A brokerage or investment firm can handle both banking and investments if you want that convenience. The equivalent of a company’s bank account is often a cash management account which generally insures funds above the federal deposit insurance limit of $250,000 per account. This insurance allows you to recover funds in the event of a bank failure.

Combination of types

You can have your money in more than one institution and, in fact, you could benefit from it. I have a traditional bank, the same as my parents, but I have cash there mainly to pay credit card bills quickly. In 2015 I opened a high yield savings account that offered a sign-up bonus, then ended up liking the same bank’s checking account for their debit card with no foreign transaction fees .

I could upgrade to being fully online, but what if I need an in-person service that I don’t yet need – like cashing a check that’s over my online banking limit for depositing mobile checks, or speaking with a bank’s loan officer at a branch when applying for a future loan? Keeping both institutions gives me access to different benefits and services.

What banking tools should I use?

Many banks offer features that can help with account management, including alerts to help you budget or detect fraud, and automatic transfers to regularly transfer a portion of your monthly income from checks to saving.

The main benefit of an automatic transfer is to automate your smart decision to save regularly, says Brainard. “The only downside is that it reduces cash flow flexibility.” So make sure you have enough checking balance to pay monthly bills to avoid back and forth transfers.

While automatic transfers have their place, I realized that the Zelle peer-to-peer payment system has a use case that my other Venmo and Cash App transfer apps don’t. Since Zelle is integrated into many banking apps, including my two banks, I signed up my two Zelle accounts (one for each bank) and was able to send almost instant transfers between them for free. This beats the one to three business day wait I used to do for these transfers.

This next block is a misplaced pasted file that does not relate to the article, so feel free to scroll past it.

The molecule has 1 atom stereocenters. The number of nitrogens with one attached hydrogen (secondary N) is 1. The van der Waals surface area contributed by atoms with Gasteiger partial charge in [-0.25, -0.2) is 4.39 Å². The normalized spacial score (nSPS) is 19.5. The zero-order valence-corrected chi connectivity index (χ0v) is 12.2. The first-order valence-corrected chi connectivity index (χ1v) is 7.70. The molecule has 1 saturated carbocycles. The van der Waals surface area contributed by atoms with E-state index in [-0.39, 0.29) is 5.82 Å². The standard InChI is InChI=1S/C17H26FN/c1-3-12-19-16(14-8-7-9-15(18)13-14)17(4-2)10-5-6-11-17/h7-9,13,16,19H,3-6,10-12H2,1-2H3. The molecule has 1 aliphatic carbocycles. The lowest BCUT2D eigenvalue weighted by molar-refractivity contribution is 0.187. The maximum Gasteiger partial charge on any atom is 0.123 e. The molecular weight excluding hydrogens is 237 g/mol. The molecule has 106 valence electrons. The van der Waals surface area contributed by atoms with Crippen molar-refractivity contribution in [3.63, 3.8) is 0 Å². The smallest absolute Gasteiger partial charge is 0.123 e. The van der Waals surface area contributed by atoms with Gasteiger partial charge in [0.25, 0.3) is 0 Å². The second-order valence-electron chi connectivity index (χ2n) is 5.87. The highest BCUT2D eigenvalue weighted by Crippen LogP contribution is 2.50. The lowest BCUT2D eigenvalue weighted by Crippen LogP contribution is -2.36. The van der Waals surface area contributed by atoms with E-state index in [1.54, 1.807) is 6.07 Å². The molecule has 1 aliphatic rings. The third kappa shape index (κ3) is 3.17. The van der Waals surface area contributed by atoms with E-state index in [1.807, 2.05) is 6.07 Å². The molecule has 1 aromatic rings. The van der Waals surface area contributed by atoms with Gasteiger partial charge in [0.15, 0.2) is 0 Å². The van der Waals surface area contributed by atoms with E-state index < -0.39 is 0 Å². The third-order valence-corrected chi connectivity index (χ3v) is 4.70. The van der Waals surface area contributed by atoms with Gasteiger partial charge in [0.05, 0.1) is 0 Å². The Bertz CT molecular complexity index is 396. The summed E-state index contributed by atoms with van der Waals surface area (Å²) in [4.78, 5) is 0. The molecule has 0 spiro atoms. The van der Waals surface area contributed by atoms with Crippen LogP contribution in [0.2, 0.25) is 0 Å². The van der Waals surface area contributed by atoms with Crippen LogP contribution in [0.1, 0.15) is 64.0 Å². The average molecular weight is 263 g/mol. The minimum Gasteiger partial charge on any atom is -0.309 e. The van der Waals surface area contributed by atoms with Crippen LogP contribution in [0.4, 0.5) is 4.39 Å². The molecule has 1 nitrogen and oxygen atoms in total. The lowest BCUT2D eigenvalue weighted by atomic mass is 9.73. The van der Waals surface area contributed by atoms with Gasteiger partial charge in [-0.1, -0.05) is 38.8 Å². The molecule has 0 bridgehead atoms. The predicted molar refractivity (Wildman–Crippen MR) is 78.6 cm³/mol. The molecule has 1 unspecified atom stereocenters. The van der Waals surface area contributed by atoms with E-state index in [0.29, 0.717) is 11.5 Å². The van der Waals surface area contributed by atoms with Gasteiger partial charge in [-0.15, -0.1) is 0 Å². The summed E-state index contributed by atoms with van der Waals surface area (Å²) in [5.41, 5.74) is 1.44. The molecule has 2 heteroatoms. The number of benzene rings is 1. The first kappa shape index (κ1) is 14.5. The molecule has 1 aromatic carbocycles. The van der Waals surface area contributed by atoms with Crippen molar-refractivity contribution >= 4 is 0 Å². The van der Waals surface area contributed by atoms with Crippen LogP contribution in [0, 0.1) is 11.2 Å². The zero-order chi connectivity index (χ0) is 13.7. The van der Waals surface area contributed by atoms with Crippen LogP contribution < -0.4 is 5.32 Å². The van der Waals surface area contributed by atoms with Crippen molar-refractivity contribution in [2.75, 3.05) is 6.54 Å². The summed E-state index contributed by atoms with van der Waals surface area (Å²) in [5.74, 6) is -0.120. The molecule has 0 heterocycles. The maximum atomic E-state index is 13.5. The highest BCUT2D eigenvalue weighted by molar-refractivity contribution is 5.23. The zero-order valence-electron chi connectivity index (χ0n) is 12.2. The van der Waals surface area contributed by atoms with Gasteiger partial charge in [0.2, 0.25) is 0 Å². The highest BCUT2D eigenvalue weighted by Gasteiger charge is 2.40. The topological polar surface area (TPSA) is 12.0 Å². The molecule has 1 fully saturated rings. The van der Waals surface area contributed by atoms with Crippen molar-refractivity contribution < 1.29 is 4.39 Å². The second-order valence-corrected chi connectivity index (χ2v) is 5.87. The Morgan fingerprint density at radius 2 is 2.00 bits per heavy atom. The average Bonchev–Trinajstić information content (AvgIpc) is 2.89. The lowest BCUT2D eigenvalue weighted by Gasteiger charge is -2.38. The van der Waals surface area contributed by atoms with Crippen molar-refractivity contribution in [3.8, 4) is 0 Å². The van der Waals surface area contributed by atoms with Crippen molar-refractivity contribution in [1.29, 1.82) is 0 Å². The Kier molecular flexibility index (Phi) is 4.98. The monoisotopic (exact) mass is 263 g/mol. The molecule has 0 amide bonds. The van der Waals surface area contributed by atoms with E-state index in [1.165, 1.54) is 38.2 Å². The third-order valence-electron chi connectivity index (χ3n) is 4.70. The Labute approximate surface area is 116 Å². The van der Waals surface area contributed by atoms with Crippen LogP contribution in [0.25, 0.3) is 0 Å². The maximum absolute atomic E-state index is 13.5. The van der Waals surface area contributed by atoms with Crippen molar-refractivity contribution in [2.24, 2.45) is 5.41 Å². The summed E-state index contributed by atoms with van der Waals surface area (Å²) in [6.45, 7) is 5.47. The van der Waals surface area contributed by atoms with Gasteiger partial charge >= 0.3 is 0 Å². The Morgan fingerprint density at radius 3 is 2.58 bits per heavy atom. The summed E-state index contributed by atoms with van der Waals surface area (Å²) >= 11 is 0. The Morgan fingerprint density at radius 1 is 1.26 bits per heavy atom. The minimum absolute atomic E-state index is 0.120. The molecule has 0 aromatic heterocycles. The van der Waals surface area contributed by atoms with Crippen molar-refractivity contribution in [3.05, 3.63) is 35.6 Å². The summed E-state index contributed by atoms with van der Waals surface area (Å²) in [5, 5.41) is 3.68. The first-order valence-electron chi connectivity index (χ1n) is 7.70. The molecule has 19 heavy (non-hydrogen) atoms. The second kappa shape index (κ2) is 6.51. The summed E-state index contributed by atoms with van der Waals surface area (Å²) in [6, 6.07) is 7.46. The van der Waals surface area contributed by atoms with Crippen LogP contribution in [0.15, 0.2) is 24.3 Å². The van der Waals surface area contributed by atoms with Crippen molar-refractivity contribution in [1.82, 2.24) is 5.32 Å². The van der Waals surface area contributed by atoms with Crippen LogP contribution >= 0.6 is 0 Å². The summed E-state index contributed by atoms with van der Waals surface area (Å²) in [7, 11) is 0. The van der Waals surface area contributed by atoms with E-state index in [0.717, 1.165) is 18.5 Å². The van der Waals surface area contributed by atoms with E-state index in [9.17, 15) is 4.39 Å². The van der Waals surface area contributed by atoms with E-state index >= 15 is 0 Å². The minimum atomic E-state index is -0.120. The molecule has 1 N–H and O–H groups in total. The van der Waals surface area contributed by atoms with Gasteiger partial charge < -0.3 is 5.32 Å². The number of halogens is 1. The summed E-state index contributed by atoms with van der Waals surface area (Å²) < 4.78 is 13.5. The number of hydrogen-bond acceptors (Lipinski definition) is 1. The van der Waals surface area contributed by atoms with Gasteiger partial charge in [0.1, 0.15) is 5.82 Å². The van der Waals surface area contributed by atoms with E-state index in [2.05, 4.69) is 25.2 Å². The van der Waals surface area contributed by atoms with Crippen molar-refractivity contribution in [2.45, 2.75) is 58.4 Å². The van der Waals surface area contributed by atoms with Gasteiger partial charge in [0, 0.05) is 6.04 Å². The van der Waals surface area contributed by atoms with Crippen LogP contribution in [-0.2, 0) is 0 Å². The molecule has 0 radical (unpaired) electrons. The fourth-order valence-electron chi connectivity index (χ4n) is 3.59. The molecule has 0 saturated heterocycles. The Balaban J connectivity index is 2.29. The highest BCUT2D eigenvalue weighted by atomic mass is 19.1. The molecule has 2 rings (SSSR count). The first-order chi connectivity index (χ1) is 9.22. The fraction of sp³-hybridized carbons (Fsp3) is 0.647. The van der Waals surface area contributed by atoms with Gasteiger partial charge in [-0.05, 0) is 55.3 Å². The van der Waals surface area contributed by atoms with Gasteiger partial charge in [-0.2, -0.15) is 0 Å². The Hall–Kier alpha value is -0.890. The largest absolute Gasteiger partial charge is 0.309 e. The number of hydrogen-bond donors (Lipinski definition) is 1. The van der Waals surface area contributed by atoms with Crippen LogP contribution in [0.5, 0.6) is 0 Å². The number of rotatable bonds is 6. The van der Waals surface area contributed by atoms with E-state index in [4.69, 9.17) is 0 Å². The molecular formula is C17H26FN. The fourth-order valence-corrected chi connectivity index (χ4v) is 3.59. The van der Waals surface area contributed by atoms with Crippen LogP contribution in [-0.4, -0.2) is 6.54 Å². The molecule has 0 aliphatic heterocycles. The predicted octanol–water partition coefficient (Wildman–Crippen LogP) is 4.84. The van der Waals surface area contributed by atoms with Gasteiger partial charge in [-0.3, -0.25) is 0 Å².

As with similar apps like Venmo, however, Zelle’s main risk is that you usually can’t reverse a transfer once it’s sent, even if you’re sending funds to the wrong person.

Transaction alerts are another tool that can help you budget or detect fraud, and they are sent as emails or text messages. Some common alerts include deposits or withdrawals over a certain amount, balances that fall below a set threshold, and upcoming payment reminders. I have credit card transaction alerts for almost every purchase in case I spot one that I didn’t make.

When should I reassess my banking setup?

Dana Twight, certified financial planner and owner of Seattle-based Twight Financial Education, recommends evaluating your banking setup every two to three years. When your income changes, your needs may change.

Other reasons for changing banks or accounts may include:

  • Having a major life event. Getting married can mean opening joint accounts, and having or adopting a child can mean opening new accounts. Getting a mortgage or starting a business can lead you to a new bank or credit union with cheaper loans than your current bank.

  • A bank that no longer meets your needs. A bank may start charging fees to an account or customer support is not helping you with serious issues.

  • Wanting to support an institution based on your values. Some banks and credit unions, such as Black owned Where Spanish-American ownership banks, play a crucial role in their communities and advocate for social change.

“Doing business with a black-owned bank is important to me, but they don’t have the same backbone and infrastructure as a big bank,” Davis says. “I know I pay a fee every month to put my money there, and I’m doing this because it matters to me.”